Some companies are establishing supply chain “war rooms” to make fast decisions across functions. Populated by leaders from production, procurement, logistics, and sales—and furnished with the latest data on purchasing, production, orders, and deliveries—these teams meet weekly or even daily to devise near-term operational plans. A chemical company that created such a team cut inventory levels by 20 percent in just ten weeks, while maintaining high levels of customer service. What’s more, by speeding up decisions, the company increased the frequency but reduced the size of its orders from key suppliers. Greater cross-functional cooperation helped it not only to identify new opportunities for using out-of-spec materials (and thus inventory on hand) but also to make better-informed decisions about where and when to discount overstocked products.
As companies rethink the way they plan, they must also learn how to act on the resulting decisions more quickly and flexibly. When raw-material and transport costs and the use of equipment shift dramatically, for example, companies must be prepared to revisit well-understood trade-offs involving, say, minimum batch sizes or optimal process yields. Things can change quickly, as a plastic goods manufacturer found after working hard to reduce the raw-material content of its products. Its strategy of accepting slightly higher defect rates in return for savings on these inputs has become decidedly less advantageous as their cost plummeted.
What companies need now is the ability to deal with changing conditions by making production processes more flexible—shifting manufacturing locations quickly as shipping costs change, for example. One source of lessons on flexibility comes from the process industries, like chemicals or cement, which have long adjusted their mix of fuels (such as coal, fuel oils, or biomass) according to changing prices. Manufacturers that can adjust process yields rapidly to suit changing conditions should have a significant advantage over less flexible competitors.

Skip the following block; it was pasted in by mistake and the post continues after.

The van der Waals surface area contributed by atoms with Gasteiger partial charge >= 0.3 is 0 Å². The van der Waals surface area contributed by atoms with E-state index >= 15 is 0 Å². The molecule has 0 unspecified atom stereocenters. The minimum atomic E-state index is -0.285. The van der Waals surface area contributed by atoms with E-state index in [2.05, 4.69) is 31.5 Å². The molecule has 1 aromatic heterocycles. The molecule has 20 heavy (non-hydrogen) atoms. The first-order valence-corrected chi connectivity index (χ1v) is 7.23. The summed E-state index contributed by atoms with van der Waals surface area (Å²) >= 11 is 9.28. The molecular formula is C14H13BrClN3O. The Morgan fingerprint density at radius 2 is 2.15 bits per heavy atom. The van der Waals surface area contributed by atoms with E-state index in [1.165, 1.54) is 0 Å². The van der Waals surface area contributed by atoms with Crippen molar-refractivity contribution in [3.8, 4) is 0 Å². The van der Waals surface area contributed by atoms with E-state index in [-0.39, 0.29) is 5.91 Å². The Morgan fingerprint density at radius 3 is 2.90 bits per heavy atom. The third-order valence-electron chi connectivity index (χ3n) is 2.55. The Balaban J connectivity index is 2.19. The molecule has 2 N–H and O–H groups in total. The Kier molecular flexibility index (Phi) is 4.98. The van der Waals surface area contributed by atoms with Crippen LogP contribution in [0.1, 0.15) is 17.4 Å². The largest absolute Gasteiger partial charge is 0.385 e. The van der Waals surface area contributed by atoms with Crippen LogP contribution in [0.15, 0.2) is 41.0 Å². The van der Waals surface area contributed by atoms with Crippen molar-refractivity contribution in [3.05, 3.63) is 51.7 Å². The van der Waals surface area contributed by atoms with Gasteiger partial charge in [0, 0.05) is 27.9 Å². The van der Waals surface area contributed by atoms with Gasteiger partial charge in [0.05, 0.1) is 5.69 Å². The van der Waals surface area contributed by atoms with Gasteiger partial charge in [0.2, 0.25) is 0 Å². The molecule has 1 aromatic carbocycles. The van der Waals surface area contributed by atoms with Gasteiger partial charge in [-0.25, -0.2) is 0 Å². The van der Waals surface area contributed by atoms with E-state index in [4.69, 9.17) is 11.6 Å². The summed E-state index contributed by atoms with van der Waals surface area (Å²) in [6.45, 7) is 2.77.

More effective collaboration with key suppliers is important as well—advice that’s surely relevant throughout the business cycle, but particularly now that volatility could undermine their survival. Improved collaboration need not depend on expensive integrated IT systems; in our experience, such projects generally have disappointing results. Simple moves, such as establishing direct communication from planner to planner and running forecasting processes jointly with key suppliers, can reduce “signaling” noise and raise service levels. Smaller but more frequent orders are often an easy way to reduce volatility in demand and therefore inventory levels. So is a better understanding of whether reduced demand results from destocking or from the behavior of end consumers.
Manufacturers should view today’s environment as an opportunity. Now they can make changes—renegotiating contracts, consolidating manufacturing and distribution networks, launching aggressive productivity programs—that might not have been feasible earlier and may soon be difficult again. Remember, the bullwhip metaphor implies that the future upturn in demand could come rapidly, even if demand doesn’t return to its level before the downturn. For many organizations, a return to growth could, paradoxically, close the window of opportunity to improve the supply chain.